“After about 8 years of volunteering nights and weekends, Denis and I went out to dinner one night and he looked at me and said we’re working two full time jobs and only getting paid for one,” Perrone said. “So one day I went over Denis’ house and I noticed a little pail with chalk in it so I picked up a piece of chalk and began writing the strategic plan for the next three years on his garage floor. He said he liked the idea of working full time but told me to quit my job first.” 

Within six months, Perrone and Leary would leave their jobs to work full time for Veterans Inc. and the rest as they say is history. 

“The first thing we do when we see a veteran is provide them an individual service plan and we assess their needs through what we call a triangle of needs,” said Perrone. “This is a holistic approach to ensure that the most critical needs of each veteran are met.”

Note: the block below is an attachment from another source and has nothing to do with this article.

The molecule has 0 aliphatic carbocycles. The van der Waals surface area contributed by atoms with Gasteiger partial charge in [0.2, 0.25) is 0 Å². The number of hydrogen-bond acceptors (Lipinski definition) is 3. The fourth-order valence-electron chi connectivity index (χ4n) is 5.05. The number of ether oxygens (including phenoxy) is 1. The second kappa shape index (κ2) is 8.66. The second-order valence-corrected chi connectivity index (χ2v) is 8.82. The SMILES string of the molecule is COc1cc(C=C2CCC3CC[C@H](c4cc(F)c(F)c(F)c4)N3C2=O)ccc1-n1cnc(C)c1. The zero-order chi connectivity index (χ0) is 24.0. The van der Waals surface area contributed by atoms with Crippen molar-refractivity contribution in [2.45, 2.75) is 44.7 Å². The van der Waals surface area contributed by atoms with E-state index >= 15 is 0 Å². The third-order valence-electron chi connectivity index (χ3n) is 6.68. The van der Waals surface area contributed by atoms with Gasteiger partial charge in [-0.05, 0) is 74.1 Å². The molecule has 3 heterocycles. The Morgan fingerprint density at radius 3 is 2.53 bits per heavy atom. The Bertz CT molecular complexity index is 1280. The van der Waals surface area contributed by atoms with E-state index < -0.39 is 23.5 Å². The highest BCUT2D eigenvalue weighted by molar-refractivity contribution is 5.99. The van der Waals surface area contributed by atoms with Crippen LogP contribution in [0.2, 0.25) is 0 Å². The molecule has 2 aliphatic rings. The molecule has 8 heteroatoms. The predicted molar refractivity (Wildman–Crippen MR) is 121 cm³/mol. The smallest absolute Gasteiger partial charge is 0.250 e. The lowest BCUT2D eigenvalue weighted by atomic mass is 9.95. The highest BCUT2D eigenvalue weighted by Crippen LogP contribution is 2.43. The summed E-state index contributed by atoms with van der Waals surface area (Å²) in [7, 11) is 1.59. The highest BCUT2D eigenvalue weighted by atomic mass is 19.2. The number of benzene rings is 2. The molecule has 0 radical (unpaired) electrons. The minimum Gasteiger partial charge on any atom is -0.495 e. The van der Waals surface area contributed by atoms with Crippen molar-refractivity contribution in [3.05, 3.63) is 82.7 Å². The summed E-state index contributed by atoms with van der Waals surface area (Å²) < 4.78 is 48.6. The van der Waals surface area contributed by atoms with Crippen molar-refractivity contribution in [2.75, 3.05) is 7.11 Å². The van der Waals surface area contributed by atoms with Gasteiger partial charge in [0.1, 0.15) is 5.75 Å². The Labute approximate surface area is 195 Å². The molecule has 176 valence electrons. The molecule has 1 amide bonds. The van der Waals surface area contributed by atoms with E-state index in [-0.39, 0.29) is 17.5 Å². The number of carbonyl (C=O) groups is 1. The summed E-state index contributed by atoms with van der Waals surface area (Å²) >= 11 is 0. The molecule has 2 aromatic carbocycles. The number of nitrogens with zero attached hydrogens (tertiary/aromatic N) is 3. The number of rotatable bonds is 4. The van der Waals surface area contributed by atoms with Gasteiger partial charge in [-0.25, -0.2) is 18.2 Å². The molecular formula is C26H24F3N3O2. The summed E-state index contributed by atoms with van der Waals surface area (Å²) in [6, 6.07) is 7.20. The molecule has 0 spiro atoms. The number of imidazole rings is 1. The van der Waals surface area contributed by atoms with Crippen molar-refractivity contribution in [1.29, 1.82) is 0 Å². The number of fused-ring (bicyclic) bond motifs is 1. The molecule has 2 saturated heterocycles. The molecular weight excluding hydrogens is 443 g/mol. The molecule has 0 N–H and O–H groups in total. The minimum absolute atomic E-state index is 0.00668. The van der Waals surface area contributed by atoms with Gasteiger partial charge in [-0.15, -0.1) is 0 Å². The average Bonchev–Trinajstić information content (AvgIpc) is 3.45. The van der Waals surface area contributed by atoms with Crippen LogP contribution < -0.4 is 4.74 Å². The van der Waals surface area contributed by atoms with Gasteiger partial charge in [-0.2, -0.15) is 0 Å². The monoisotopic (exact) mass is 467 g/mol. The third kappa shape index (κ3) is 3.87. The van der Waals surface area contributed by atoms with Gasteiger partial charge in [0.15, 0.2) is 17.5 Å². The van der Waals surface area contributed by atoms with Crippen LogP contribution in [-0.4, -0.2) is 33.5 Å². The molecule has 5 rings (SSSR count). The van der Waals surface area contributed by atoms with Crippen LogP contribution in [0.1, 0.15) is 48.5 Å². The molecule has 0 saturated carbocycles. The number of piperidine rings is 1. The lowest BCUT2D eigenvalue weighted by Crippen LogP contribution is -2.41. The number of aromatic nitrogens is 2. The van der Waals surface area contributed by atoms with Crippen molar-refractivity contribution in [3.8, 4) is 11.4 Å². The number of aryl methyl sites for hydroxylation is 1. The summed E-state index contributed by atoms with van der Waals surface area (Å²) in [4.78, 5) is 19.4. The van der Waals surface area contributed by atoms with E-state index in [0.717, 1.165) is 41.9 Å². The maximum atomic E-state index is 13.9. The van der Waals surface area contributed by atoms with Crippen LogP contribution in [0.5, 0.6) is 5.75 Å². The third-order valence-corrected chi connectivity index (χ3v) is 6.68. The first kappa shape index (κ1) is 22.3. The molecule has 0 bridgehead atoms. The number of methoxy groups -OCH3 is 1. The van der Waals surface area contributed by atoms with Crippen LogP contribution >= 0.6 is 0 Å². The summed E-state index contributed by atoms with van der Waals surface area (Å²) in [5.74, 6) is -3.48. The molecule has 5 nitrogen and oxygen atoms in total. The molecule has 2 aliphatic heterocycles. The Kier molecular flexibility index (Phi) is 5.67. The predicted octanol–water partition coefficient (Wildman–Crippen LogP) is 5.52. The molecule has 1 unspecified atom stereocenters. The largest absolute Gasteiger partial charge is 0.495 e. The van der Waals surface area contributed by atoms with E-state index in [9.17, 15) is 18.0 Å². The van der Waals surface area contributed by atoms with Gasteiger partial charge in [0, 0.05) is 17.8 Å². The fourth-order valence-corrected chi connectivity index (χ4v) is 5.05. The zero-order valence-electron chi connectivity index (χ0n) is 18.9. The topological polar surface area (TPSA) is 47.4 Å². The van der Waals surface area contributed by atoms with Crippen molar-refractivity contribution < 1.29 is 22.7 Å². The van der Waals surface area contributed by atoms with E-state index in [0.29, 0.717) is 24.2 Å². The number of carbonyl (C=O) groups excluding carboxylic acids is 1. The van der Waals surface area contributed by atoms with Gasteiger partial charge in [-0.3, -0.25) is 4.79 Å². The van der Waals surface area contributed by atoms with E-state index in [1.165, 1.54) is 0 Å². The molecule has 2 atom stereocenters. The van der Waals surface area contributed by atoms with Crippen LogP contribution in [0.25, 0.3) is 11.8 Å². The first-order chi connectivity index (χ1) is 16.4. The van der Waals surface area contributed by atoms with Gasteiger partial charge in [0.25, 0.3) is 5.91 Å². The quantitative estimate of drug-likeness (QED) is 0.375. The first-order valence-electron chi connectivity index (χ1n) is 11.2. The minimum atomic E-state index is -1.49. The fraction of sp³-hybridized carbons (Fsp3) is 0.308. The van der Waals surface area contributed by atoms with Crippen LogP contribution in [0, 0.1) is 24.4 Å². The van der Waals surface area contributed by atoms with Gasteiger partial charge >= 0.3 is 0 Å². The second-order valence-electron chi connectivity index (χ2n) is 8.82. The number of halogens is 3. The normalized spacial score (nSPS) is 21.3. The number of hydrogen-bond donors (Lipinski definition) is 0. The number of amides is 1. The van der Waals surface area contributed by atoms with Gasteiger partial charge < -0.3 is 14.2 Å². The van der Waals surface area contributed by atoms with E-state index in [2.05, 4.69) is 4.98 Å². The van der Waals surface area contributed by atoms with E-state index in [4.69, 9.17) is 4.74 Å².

The nonprofit’s nationally recognized clinical model provides services in healthcare, mental health, addiction, housing, legal aid and employment training.

Breaking the cycle

Perrone admits that one of the biggest obstacles for veterans nowadays is addiction. 

“The opioid crisis has hit the veteran population hard,” said Perrone. “We recognize that we can’t get veterans into good jobs or sustainable housing until they break the cycle of addiction.” 

In 2017, Veterans Inc. opened the first licensed substance addiction treatment center in the country that is operated by a veteran specific, non-profit organization. 

Located on 22 acres in nearby Shrewsbury, the facility - dubbed Independence Hall - includes 70 beds for both inpatient and outpatient addiction treatment services for veterans.

Photo | Edd Cote